Mitra microsamples help NIH measure SARS-CoV-2 raised antibodies with 99-100% accuracy

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A study participant collects blood at home using a Mitra device with VAMS technology from Neoteryx. (Credit: PRNewsfoto/Neoteryx.)

After launching a “serosurvey” to track undetected cases of COVID-19 in the US, the National Institutes of Health (NIH) published a paper in Nature Communications on its serology study for development of an ELISA that detects SARS-CoV-2 antibodies with 99-100% specificity. The protocol defines initial thresholds for IgG and IgM antibodies to determine seropositivity from both clinical and at-home blood samples using the Mitra┬« device from Neoteryx, with a reduced risk of false positives. To achieve the high levels of specificity and sensitivity needed for such a project, NIH researchers developed two assays to detect the spike protein and receptor binding protein, achieving sensitivity of 100% (95% CI 76.8%, 100%), and specificity of 100% (95% CI 96.4%, 100%). This protocol is key to helping NIH researchers and scientists in other labs and research organizations confidently determine the extent to which the coronavirus has spread undetected, which communities are most affected, and who has developed SARS-CoV-2 antibodies. The NIH researchers are sharing this information so other laboratories can replicate the steps for SARS-CoV-2 antibody testing using both serum and Mitra blood microsamples for similar studies. Labs that wish to adapt and validate this accurate method for SARS-CoV-2 antibody testing can find details in the peer-reviewed paper authored by NIH scientists, “Standardization of ELISA protocols for serosurveys of the SARS-CoV-2 pandemic using clinical and at-home blood sampling,” which published today on the Nature Communications website.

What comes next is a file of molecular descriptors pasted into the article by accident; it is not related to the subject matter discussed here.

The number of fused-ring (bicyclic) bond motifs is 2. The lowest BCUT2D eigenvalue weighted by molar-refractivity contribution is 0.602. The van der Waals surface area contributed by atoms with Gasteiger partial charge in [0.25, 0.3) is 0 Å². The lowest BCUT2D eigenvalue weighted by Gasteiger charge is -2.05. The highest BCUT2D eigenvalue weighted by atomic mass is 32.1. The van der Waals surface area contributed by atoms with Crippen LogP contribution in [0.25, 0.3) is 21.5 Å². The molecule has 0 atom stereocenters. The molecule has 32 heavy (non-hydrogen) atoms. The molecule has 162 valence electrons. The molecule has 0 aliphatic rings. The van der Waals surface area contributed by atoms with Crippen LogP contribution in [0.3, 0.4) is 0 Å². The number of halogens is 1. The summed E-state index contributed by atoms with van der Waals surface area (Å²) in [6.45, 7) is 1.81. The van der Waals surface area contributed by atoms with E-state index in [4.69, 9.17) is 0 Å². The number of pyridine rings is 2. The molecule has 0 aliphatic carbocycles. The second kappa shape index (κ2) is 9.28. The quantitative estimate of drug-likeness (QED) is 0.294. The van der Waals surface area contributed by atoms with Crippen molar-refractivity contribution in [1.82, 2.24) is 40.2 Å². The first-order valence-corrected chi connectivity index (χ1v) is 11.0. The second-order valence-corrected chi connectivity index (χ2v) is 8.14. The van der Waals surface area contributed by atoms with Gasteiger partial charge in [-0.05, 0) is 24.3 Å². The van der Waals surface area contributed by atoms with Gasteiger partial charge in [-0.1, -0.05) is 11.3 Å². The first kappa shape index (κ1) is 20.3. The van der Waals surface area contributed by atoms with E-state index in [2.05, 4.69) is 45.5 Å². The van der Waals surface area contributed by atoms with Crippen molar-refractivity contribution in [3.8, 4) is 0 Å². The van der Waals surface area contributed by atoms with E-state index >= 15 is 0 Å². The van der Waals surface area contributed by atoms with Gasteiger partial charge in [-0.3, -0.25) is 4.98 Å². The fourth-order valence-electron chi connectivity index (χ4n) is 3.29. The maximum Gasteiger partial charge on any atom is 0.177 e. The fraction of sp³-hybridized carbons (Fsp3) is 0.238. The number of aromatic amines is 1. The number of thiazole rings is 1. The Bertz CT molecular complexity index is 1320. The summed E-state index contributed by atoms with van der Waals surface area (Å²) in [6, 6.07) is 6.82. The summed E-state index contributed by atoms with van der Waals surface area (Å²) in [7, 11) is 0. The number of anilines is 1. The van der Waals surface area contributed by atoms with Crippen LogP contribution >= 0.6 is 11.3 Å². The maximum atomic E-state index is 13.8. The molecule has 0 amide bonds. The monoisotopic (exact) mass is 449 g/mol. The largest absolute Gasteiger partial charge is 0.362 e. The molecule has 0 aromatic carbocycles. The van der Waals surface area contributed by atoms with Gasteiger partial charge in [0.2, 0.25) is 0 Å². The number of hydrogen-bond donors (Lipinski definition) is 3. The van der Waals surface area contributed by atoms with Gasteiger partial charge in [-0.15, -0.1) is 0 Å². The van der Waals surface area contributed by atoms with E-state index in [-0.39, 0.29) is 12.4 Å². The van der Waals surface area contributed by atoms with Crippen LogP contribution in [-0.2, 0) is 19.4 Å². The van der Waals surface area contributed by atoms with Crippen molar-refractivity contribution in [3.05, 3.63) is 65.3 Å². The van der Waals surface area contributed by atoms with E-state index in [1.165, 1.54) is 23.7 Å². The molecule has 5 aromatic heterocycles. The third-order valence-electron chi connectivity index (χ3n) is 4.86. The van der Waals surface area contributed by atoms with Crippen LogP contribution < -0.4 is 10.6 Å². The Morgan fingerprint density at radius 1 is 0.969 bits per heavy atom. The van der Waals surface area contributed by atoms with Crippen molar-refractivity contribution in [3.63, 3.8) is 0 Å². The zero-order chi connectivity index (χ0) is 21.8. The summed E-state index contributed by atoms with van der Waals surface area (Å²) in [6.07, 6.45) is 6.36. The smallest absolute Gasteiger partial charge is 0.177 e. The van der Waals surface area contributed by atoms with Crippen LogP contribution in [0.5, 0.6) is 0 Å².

As a next step, NIH research teams at NIAID, NIBIB, NCATS and NCI are analyzing thousands of blood microsamples collected by citizens using Mitra devices in at-home Mitra Blood Collection Kits.

“The NIH ELISA-based serology protocol using Mitra microsampling devices with VAMS technology from Neoteryx gives all scientists a reliable method for identifying SARS-CoV-2 raised antibodies in blood microsamples with amazing specificity, which is critical during the coronavirus pandemic,” said James Rudge, PhD, Technical Director, Neoteryx. “Many tests that were rushed out early in the COVID-19 crisis, did not have the high sensitivity and high specificity necessary to reliably detect key antibodies that indicate an immune response specific to COVID-19 versus some other type of coronavirus. The ELISA protocol from the NIH enables SARS-CoV-2 immunity studies that deliver accurate data, and we’re very proud that our Mitra microsampling devices with VAMS technology supported this impressive achievement.”

Source: Company Press Release